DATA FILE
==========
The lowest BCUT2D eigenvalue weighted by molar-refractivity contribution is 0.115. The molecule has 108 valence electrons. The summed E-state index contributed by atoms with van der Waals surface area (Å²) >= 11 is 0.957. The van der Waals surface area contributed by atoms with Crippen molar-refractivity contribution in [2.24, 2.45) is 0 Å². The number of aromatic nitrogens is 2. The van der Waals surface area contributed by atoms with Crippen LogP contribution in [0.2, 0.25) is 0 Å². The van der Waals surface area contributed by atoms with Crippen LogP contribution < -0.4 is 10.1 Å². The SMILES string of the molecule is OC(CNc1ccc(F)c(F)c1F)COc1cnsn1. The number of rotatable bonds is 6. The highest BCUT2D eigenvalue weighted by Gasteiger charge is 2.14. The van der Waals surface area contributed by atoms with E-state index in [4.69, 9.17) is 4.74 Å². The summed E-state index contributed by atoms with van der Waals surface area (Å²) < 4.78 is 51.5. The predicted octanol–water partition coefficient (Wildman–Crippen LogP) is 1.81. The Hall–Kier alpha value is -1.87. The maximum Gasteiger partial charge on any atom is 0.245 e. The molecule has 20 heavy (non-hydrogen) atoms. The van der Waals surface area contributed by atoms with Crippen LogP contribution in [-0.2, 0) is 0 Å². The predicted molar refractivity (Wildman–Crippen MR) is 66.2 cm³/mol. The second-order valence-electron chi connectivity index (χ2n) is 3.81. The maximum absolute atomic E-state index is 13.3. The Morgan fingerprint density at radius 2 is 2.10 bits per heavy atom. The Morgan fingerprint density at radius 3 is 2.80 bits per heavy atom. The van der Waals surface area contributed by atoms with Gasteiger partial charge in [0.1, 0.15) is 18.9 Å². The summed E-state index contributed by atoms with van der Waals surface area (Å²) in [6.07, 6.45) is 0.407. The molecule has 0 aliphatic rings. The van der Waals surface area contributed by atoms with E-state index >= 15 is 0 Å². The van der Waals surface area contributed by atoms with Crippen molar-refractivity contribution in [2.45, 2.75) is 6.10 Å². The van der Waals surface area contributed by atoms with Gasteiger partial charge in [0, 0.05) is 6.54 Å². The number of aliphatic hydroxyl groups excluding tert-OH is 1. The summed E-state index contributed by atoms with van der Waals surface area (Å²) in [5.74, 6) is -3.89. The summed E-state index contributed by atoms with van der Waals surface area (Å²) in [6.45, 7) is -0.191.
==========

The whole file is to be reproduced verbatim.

The lowest BCUT2D eigenvalue weighted by molar-refractivity contribution is 0.115. The molecule has 108 valence electrons. The summed E-state index contributed by atoms with van der Waals surface area (Å²) >= 11 is 0.957. The van der Waals surface area contributed by atoms with Crippen molar-refractivity contribution in [2.24, 2.45) is 0 Å². The number of aromatic nitrogens is 2. The van der Waals surface area contributed by atoms with Crippen LogP contribution in [0.2, 0.25) is 0 Å². The van der Waals surface area contributed by atoms with Crippen LogP contribution < -0.4 is 10.1 Å². The SMILES string of the molecule is OC(CNc1ccc(F)c(F)c1F)COc1cnsn1. The number of rotatable bonds is 6. The highest BCUT2D eigenvalue weighted by Gasteiger charge is 2.14. The van der Waals surface area contributed by atoms with E-state index in [4.69, 9.17) is 4.74 Å². The summed E-state index contributed by atoms with van der Waals surface area (Å²) < 4.78 is 51.5. The predicted octanol–water partition coefficient (Wildman–Crippen LogP) is 1.81. The Hall–Kier alpha value is -1.87. The maximum Gasteiger partial charge on any atom is 0.245 e. The molecule has 20 heavy (non-hydrogen) atoms. The van der Waals surface area contributed by atoms with Crippen LogP contribution in [-0.2, 0) is 0 Å². The predicted molar refractivity (Wildman–Crippen MR) is 66.2 cm³/mol. The second-order valence-electron chi connectivity index (χ2n) is 3.81. The maximum absolute atomic E-state index is 13.3. The Morgan fingerprint density at radius 2 is 2.10 bits per heavy atom. The Morgan fingerprint density at radius 3 is 2.80 bits per heavy atom. The van der Waals surface area contributed by atoms with Gasteiger partial charge in [0.1, 0.15) is 18.9 Å². The summed E-state index contributed by atoms with van der Waals surface area (Å²) in [6.07, 6.45) is 0.407. The molecule has 0 aliphatic rings. The van der Waals surface area contributed by atoms with E-state index >= 15 is 0 Å². The van der Waals surface area contributed by atoms with Crippen molar-refractivity contribution in [2.45, 2.75) is 6.10 Å². The van der Waals surface area contributed by atoms with Gasteiger partial charge in [0, 0.05) is 6.54 Å². The number of aliphatic hydroxyl groups excluding tert-OH is 1. The summed E-state index contributed by atoms with van der Waals surface area (Å²) in [5.74, 6) is -3.89. The summed E-state index contributed by atoms with van der Waals surface area (Å²) in [6.45, 7) is -0.191.